Sunday, 30 September 2012

TONY HAWKS: A bizarre and ever-so-slightly heartwarming little film

As regular readers of my inky-fingered scribblings on these pages will be aware, I enjoyed Tony Hawks' first film called Round Ireland with a Fridge which tells the story of how he travelled round Ireland with a fridge. It is a simple, and fairly straightforward tale about travelling around Ireland with a fridge, based on his book which told how he travelled round Ireland with a fridge. It does exactly what it says on the tin, and furthermore does it rather nicely.

So I approached Hawks' second film, assuming that it was going to be in much the same vein as the first. Well, its not. It is a far more complex, indeed a far more difficult , film. But it is one that definitely repays the effort, and I have a sneaking suspicion that whilst it is not as obviously entertaining as its predecessor that it is going to turn out to be a far more important work of art.

When I finally get around to interviewing Tony, one of the things I want to talk about, is how much of what actually happened the first time around is mirrored in the cinematic adaptation which was obviously filmed many years after the event. Because of this, the Tony in the films is portrayed by an older and wiser Tony than the one who originally carried out the drunken bet which proved to be the genesis of each of his adventures. I want to know, because although the Tony of the first film made a few mistakes, including a memorable one with an Australian lady in a tent, the Tony of nowadays who appeared in the film, and who breaks the fourth wall at the end, does not seem to be much different. Indeed, one has the impression that Tony Hawks of now, rather likes the character he was then, or at least the character as he was portrayed on screen.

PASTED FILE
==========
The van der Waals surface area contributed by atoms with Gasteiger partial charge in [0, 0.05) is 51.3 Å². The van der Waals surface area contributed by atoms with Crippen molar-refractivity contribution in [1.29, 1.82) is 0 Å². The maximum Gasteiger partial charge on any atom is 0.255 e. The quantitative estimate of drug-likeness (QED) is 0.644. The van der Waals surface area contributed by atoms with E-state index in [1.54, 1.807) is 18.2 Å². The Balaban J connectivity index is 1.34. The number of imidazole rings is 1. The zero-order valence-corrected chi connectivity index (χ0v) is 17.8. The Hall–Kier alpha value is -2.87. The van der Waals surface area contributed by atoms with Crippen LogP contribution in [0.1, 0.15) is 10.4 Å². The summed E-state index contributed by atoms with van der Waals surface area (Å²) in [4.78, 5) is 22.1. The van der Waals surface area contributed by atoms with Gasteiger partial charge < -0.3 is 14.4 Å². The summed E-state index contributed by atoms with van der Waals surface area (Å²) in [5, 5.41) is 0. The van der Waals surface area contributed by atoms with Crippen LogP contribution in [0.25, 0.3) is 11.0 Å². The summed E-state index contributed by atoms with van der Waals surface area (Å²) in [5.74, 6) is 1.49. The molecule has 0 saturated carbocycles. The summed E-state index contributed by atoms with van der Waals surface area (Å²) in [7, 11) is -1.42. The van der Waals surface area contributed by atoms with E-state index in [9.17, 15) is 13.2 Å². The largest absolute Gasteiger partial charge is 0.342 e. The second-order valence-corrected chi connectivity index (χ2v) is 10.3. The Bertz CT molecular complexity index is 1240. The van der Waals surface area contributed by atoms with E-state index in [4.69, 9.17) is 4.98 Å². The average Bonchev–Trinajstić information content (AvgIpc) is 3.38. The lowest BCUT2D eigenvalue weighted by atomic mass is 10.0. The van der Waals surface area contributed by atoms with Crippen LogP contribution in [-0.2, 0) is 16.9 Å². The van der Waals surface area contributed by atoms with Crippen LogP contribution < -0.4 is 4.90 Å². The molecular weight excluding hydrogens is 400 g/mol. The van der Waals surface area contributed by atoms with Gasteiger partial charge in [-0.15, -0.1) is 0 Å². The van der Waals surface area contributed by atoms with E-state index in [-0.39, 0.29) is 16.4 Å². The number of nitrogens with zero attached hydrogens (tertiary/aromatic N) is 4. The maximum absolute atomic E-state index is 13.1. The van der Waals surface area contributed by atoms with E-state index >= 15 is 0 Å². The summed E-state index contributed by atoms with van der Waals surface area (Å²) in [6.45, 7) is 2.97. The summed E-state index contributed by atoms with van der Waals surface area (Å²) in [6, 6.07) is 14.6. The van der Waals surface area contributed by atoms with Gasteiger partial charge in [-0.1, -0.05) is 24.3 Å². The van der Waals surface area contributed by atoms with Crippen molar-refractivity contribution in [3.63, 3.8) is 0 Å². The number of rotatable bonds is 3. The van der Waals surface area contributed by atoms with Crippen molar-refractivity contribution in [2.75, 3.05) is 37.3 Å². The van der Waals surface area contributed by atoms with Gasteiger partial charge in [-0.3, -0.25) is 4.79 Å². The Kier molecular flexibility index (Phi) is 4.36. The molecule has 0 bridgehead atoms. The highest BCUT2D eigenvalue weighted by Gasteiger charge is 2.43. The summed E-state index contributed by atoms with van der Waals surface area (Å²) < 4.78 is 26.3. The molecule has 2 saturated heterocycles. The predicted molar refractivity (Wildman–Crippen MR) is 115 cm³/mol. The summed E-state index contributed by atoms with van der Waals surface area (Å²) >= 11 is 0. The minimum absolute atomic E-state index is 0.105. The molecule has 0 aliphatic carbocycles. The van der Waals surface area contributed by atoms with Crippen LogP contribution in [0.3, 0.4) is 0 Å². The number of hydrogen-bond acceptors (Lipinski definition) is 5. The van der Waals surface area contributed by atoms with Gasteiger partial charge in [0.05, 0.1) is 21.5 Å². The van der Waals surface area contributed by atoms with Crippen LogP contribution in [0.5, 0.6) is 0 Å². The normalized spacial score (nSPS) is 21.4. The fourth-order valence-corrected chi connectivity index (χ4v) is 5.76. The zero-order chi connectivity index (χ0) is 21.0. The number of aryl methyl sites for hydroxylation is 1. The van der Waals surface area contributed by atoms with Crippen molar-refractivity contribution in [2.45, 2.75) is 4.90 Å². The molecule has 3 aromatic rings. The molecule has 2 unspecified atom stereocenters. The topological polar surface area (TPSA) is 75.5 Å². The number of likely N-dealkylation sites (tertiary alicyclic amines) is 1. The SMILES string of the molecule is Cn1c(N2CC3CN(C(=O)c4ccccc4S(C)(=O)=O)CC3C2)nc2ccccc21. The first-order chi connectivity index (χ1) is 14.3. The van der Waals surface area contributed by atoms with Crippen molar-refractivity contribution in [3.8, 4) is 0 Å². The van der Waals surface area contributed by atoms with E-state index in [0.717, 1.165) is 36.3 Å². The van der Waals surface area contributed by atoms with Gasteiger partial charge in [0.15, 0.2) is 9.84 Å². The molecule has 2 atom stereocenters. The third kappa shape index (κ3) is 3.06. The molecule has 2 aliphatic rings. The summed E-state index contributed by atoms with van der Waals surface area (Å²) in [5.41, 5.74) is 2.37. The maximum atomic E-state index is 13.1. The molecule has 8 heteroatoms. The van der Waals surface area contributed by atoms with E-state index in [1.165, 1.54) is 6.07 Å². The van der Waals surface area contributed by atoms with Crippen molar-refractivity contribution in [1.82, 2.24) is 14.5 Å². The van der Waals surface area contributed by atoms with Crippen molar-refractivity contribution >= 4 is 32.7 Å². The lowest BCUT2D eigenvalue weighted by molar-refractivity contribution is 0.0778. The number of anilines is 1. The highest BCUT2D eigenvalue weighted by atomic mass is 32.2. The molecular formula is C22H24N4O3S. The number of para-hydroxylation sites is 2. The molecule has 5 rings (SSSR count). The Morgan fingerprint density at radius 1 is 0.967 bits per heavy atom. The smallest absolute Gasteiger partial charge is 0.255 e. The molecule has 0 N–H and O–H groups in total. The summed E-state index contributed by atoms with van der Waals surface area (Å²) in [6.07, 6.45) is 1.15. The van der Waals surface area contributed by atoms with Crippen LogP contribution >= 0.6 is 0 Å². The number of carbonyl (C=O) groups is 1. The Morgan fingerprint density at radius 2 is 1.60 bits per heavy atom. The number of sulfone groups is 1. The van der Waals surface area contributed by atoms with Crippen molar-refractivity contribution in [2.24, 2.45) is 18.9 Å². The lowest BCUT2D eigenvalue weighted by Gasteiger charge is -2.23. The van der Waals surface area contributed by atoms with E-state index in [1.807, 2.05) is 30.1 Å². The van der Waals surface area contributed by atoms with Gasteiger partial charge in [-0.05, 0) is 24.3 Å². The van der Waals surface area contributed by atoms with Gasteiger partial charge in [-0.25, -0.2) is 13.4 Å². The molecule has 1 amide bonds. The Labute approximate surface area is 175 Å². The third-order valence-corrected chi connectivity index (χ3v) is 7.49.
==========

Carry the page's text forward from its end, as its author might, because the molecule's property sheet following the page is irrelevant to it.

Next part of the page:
Unless I am barking completely up the wrong tree, the Tony of the second film is a completely different kettle of fish. The character on screen (and I think that it is important to note that in the extras Hawks refers to him as 'Tony' rather than 'I' or 'me') is more gauche, and at least at the beginning of the film, less likeable than the guy who went around Ireland with a fridge.

This is partly because the Ireland of fifteen or twenty years ago, and the Ireland of today are not much different (unless you happened to live in Crossmaglen). The sylvan beauty of the Emerald Isle is a constant, and the cheery good humour of the inhabitants is legendary. Moldova, however, especially in the years following the collapse of Communism appeared to be horrid in more ways than one. The Tony on screen just was not prepared to deal with a post-Communist ur-Eastern Bloc state, or its privations, or indeed its people. He just could not get his head around the reality of roadblocks, and the moral and cultural vacuum where the machinery of totalitarianism had so recently been.

And that is what makes this film so good. Tony (and here I mean the bloke on screen) starts off as a bit of a dick, and ends up as a thoroughly good chap. It is all done very subtly, and it is hard - after only having seen the film once - to pinpoint the part of the film when the great sea change occurs. What I really want to find out is whether this change also happened in real life. Or was Tony (the real bloke) brave enough to decide to  deliberately portray himself in a less than favourable light? Either way, it will be fascinating to find out

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